And let me tell you, writing a short story, say under 5,000 words is vastly different than writing longer fiction. In my opinion, it is also much, much harder.

In a novel, you have time. You develop your characters, your plot line, and your atmosphere to slowly draw the readers into the world that you create. They can be enticed with the sights and experiences that you want to show them. A longer piece of fiction allows you to build the reality that you want the readers to see.

While novels and longer fiction allow you to create a new reality over time, a short story, at least a good short story forces you to take all that information that you have in a novel and condense it, prioritize it, and filter it to give the reader a snap shot of the world of your characters. In an instant, a writer of short stories needs to show the reader exactly what he should see to understand what is going on, and to infer, at his leisure any back story that might exist. There isn’t the luxury of drawn out narratives or waxing poetic. No, a short story only offers you the chance to record the vibrant and visceral present, with a few momentary glances into the past if you’re lucky.

Review of The Inadvertent Thief by Leti Del Mar

book coverThe Inadvertent Thief

Author: Leti Del Mar

Availability: Amazon Kindle

Publisher: Self-Published

Author’s Amazon Page: http://www.amazon.com/The-Inadvertent-Thief-ebook/dp/B0089CLOZQ/ref=sr_1_1?ie=UTF8&qid=1357654844&sr=8-1&keywords=The+Inadvertent+Thief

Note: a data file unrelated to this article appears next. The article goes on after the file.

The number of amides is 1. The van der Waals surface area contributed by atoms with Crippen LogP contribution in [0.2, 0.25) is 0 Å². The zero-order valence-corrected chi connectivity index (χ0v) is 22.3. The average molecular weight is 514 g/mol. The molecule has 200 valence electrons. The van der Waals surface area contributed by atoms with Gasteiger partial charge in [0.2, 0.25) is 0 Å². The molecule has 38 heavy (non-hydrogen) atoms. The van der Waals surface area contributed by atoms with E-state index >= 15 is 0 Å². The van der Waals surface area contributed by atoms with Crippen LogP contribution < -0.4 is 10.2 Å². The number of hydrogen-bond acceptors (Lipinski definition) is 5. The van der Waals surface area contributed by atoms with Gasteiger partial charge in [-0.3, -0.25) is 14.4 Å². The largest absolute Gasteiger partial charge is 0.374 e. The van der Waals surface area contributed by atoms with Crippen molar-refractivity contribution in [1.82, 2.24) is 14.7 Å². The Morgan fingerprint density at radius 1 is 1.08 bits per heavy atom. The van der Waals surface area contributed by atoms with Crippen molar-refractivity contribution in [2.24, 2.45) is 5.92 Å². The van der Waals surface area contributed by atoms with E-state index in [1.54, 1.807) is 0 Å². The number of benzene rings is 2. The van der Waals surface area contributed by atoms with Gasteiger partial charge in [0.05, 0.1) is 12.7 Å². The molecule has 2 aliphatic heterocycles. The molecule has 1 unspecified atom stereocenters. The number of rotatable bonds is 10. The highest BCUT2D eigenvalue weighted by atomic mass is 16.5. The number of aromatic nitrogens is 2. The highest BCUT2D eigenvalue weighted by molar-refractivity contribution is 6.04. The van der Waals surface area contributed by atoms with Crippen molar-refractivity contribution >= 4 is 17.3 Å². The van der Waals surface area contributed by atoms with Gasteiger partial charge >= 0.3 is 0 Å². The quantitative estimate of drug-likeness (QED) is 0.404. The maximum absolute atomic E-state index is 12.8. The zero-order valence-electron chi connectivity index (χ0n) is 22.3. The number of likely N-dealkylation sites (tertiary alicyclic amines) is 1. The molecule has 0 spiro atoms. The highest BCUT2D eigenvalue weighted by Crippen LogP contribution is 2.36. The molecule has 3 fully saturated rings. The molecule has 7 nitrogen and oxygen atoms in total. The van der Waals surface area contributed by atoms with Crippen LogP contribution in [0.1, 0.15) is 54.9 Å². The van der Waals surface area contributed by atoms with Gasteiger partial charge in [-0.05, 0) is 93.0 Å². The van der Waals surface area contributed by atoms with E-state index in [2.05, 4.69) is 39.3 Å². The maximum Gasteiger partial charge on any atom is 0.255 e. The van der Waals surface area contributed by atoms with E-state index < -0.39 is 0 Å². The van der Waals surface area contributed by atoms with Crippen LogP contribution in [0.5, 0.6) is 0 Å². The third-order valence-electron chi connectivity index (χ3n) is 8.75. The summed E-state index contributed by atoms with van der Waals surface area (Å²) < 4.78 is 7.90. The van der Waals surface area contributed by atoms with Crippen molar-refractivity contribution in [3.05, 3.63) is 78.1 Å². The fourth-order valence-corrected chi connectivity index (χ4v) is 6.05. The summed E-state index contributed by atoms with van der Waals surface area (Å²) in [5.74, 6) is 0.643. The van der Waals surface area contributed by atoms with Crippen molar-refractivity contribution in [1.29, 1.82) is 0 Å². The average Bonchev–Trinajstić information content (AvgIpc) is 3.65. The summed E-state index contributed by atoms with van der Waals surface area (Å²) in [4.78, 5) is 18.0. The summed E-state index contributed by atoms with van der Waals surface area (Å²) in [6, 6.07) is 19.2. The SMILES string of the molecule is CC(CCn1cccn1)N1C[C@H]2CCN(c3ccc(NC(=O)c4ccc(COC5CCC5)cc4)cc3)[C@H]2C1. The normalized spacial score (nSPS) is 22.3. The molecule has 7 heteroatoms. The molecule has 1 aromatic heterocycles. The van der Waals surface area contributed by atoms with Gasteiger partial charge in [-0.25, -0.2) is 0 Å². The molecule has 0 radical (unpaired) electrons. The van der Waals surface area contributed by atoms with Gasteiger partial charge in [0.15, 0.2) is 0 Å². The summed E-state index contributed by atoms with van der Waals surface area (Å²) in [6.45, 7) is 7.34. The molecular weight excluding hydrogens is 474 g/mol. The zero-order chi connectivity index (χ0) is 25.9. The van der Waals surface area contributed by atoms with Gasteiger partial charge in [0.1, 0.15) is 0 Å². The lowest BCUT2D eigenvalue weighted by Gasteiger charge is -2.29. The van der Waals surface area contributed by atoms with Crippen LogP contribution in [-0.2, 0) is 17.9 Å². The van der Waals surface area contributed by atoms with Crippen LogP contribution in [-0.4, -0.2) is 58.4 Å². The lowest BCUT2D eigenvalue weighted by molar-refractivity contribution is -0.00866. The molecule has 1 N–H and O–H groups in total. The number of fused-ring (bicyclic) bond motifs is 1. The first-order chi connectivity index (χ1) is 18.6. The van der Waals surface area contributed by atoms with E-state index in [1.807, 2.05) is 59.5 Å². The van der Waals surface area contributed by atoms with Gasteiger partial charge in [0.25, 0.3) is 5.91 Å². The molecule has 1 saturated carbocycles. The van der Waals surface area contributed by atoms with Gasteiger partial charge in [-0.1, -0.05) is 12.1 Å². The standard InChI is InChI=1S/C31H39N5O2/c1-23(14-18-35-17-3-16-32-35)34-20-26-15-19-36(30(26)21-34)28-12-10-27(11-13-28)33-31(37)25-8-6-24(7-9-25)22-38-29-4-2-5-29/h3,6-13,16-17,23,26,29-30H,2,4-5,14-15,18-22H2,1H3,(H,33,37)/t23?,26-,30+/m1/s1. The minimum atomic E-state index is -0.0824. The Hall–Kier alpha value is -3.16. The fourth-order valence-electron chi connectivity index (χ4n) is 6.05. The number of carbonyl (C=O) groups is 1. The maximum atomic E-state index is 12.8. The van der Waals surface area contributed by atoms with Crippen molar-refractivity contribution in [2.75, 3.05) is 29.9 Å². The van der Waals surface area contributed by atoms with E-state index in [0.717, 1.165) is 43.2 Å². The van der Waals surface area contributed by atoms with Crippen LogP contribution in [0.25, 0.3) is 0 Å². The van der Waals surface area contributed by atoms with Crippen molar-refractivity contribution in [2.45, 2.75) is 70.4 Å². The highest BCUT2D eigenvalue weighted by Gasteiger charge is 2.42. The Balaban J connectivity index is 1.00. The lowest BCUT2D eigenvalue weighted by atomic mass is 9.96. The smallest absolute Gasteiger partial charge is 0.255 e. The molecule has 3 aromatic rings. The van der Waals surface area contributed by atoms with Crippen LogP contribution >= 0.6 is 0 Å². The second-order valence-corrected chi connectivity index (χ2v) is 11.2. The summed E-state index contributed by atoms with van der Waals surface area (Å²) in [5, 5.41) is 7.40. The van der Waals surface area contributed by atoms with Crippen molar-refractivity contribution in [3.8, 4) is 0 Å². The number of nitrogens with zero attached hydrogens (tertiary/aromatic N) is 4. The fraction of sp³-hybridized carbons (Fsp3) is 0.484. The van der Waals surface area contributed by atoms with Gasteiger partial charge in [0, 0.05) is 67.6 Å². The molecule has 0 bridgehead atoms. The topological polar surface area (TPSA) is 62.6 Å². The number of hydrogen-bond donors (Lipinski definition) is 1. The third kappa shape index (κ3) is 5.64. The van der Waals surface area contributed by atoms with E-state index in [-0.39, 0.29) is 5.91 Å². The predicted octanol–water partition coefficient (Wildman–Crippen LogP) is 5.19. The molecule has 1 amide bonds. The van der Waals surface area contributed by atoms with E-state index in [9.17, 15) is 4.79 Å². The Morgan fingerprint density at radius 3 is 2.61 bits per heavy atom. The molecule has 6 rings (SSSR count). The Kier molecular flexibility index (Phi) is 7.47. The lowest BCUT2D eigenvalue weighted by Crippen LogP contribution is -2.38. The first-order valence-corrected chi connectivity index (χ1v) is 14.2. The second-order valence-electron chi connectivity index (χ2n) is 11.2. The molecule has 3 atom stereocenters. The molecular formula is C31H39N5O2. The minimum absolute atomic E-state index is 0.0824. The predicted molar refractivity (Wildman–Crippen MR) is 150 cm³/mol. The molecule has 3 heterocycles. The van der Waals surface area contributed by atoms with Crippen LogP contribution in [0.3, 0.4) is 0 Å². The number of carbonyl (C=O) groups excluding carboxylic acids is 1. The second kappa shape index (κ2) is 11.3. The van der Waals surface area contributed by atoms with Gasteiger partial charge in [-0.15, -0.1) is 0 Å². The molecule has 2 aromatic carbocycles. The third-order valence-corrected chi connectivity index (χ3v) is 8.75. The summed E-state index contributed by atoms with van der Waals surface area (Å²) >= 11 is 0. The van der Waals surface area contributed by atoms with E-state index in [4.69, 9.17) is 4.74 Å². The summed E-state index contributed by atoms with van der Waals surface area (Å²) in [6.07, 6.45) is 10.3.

Author’s Website: www.wordswithletidelmar.blogspot.com

Overall Rating: 3.5 out of 5 stars

Summary

This book gives the reader a glimpse into the life of Vivien Flowers, an up and coming security specialist who makes her living making sure the fine art that she is entrusted with stays safe and secure. Everything is routine until one of her clients is robbed, and two valuable paintings- Summer and Fall by David de La Flor are taken from beneath her electronic and security camera nose. She then is forced to deal with the ineptness of the local authorities, and the help of a very handsome insurance investigator to do what she does best to get the paintings back to where they below. It’s a story of deceit, intrigue, and a hint of romance that will keep you guessing until the end.

Overall Impressions

Perhaps the one word that I can use to describe this book is refreshing. For those of you expecting a normal “two opposites thrown together who eventually fall in love despite themselves” kind of story, you’re in for a very pleasant and realistic surprise. While there is an element of romance to this story, what really drives it is the realistic-and I do mean realistic- depiction of relationships and how they progress, and the level of detail put into the story. Leti Del Mar’s obvious research into the realm of security, robbery and fine art certainly would make a person wonder about her previous professions. Thankfully for the fine art world, she has chosen to grace the written page.

A Review of Rosi’s Time by Edward Eaton

rosistime800x1200Rosi’s Time

Author: Edward Eaton

Availability: Paperback and Kindle formats are available at Amazon. E-books are also available for Nook via Smashwords

Publisher: DFP Books

Author’s Amazon Page: http://www.amazon.com/Edward-Eaton/e/B006AH2VJ0/ref=ntt_athr_dp_pel_1

Author’s Website: www.edwardeaton.com

Overall Rating: 4 out of 5 stars

Summary

This is the second installment in the Rosi’s Doors saga, and not surprisingly is the winner of the 2012 Readers Favorite Award in the YA Science Fiction/Fantasy category.